The early-music cellist Renato Criscuolo and his Musica Perduta ensemble have specialized in reviving vocal and chamber music by Italy-based composers from the 17th and 18th centuries, producing well-received albums of Francesco Maria Zuccari (94306), Nicola Porpora (95279), Pergolesi (94763), Handel (94426) and others. Their latest album revives the name and the music of Rocco Greco, a cellist-composer who can be considered the founder of the distinguished Neapolitan cello tradition that later produced more renowned names such as Lanzetti and Caporale. Few personal details are known of Greco's life. He lived in Naples during the second half of the 17th century, dying there at some point before 1718. As an instrumentalist recorded as working in the Viceroy of Naples' private chapel, he was known for his virtuosity on the bass violin, a forerunner of the cello and tuned one tone below it. The bow was held underhand, like a viola da gamba. Greco produced a collection of 28 'Sinfonias' - sonatas, we would now call them - for two viols, demanding a virtuoso technique in the quick movements and the opportunity for elaborate ornamentation in the slow movements. Criscuolo intersperses 13 of these sinfonias with brief and untitled movements and with instrumental contrafacta of a pair of motets by Greco. To perform and record this music for the first time in the modern era, he and his colleague Andrea Lattarulo have used modern copies of bass violins, playing at Neapolitan pitch and joined in some of the sinfonias by a light continuo accompaniment or theorbo, harpsichord and/or chamber organ.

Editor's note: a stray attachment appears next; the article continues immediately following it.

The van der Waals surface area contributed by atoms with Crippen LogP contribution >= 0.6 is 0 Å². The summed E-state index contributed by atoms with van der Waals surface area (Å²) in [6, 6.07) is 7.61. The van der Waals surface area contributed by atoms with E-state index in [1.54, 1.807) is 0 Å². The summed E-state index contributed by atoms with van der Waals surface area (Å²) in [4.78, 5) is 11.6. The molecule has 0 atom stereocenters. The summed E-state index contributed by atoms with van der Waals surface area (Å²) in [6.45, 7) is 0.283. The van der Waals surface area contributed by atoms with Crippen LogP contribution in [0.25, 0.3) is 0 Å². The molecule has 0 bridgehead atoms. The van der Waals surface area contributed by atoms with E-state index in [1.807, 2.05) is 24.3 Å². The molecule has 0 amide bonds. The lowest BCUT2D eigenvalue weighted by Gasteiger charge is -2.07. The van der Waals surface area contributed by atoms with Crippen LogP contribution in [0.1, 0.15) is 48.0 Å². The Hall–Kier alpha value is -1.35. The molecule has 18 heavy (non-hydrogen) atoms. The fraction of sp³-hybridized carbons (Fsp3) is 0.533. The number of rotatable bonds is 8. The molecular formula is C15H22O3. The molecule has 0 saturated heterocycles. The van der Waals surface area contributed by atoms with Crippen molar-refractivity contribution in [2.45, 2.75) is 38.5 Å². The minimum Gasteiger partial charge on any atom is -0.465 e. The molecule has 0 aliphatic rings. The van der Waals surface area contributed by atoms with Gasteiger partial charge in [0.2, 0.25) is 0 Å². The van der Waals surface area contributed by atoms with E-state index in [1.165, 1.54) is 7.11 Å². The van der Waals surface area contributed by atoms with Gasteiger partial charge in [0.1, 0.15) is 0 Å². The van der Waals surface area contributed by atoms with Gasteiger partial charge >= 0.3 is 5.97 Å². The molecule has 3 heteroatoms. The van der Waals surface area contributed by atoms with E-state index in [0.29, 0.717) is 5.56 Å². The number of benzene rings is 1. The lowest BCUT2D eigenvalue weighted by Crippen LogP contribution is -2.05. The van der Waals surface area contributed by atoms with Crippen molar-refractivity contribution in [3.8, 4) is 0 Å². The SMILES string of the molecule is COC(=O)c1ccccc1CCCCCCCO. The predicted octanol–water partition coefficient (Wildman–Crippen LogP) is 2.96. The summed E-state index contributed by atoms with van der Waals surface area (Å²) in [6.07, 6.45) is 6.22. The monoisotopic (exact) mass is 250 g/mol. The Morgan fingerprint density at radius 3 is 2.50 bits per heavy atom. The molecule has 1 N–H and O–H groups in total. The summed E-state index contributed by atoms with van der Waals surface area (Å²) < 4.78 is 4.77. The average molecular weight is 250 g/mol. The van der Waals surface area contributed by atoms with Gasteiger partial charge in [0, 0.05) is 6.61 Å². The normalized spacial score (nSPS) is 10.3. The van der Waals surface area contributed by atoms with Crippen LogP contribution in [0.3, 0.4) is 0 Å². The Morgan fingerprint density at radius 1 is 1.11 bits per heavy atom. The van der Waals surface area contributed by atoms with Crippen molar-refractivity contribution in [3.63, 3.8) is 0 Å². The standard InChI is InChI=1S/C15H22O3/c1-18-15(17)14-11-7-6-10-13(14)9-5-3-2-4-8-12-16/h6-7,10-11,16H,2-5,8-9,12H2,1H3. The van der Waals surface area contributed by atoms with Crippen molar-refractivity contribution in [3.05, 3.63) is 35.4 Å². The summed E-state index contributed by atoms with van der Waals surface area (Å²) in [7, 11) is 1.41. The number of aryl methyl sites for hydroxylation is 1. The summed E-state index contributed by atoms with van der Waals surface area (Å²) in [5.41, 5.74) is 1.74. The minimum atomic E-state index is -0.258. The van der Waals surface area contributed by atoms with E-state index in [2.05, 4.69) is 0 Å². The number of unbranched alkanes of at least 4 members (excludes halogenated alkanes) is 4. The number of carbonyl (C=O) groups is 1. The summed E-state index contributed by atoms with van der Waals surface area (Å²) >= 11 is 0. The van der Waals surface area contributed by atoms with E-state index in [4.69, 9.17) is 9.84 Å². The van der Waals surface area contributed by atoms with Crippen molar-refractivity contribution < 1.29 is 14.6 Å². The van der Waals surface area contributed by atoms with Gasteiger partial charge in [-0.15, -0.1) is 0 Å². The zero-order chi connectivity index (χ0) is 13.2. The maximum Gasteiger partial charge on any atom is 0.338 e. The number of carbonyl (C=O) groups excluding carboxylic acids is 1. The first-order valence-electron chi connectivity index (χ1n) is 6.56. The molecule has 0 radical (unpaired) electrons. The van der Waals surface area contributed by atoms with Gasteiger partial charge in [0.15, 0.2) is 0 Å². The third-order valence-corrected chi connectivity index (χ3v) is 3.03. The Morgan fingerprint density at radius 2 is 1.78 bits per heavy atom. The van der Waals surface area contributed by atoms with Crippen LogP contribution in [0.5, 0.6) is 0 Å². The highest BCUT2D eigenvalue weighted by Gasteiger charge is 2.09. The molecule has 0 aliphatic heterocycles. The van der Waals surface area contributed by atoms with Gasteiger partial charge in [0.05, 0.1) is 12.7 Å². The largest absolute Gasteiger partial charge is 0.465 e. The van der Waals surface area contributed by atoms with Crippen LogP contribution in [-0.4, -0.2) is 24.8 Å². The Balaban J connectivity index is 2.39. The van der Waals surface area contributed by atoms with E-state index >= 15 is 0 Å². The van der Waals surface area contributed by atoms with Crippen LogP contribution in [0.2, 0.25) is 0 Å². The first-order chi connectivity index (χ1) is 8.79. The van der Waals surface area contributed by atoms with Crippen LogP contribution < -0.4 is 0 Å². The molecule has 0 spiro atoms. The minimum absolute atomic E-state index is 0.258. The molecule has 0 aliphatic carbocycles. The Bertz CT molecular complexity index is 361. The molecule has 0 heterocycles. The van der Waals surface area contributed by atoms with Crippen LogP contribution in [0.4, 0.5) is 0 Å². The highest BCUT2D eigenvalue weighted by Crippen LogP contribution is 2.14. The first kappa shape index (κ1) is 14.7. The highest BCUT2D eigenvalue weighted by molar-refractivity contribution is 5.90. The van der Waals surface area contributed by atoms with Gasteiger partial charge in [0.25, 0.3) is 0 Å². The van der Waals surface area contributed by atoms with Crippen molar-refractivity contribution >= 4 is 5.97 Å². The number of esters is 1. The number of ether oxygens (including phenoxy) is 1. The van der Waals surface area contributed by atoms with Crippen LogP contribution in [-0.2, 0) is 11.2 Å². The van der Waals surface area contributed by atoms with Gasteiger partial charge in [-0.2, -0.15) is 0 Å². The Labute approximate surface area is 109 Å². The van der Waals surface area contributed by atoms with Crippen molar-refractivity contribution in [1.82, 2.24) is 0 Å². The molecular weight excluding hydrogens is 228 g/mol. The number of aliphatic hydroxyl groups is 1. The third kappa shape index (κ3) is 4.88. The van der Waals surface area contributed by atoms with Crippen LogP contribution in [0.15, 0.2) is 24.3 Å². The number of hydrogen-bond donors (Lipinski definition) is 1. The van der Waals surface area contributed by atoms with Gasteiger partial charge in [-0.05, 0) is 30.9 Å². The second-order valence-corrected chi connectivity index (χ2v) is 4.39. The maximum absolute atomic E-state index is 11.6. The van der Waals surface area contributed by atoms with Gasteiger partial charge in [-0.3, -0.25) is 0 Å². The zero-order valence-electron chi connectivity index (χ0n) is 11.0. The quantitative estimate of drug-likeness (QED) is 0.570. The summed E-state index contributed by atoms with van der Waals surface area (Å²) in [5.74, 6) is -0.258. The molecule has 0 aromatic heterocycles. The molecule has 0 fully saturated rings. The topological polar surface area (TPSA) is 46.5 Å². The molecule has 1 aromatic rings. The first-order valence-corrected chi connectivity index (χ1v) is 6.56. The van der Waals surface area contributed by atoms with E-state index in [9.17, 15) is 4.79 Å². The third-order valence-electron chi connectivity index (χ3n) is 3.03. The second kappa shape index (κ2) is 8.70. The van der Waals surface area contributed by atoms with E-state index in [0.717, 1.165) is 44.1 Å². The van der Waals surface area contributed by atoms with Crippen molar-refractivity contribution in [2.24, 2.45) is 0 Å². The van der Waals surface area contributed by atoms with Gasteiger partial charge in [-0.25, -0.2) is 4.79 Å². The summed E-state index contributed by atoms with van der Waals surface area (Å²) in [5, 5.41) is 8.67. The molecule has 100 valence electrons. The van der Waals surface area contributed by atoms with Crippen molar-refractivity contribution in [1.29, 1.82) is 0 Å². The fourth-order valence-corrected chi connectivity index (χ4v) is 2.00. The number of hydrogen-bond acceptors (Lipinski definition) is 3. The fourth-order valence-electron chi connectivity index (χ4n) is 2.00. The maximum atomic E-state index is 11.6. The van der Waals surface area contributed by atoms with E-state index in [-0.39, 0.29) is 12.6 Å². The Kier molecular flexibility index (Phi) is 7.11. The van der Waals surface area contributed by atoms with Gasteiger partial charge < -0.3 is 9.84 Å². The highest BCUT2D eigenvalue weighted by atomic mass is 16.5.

The early-music cellist Renato Criscuolo and his Musica Perduta ensemble have specialized in reviving vocal and chamber music by Italy-based composers from the 17th and 18th centuries, producing well-received albums of Francesco Maria Zuccari (94306), Nicola Porpora (95279), Pergolesi (94763), Handel (94426) and others. Their latest album revives the name and the music of Rocco Greco, a cellist-composer who can be considered the founder of the distinguished Neapolitan cello tradition that later produced more renowned names such as Lanzetti and Caporale. Few personal details are known of Greco's life. He lived in Naples during the second half of the 17th century, dying there at some point before 1718. As an instrumentalist recorded as working in the Viceroy of Naples' private chapel, he was known for his virtuosity on the bass violin, a forerunner of the cello and tuned one tone below it. The bow was held underhand, like a viola da gamba. Greco produced a collection of 28 'Sinfonias' - sonatas, we would now call them - for two viols, demanding a virtuoso technique in the quick movements and the opportunity for elaborate ornamentation in the slow movements. Criscuolo intersperses 13 of these sinfonias with brief and untitled movements and with instrumental contrafacta of a pair of motets by Greco. To perform and record this music for the first time in the modern era, he and his colleague Andrea Lattarulo have used modern copies of bass violins, playing at Neapolitan pitch and joined in some of the sinfonias by a light continuo accompaniment or theorbo, harpsichord and/or chamber organ.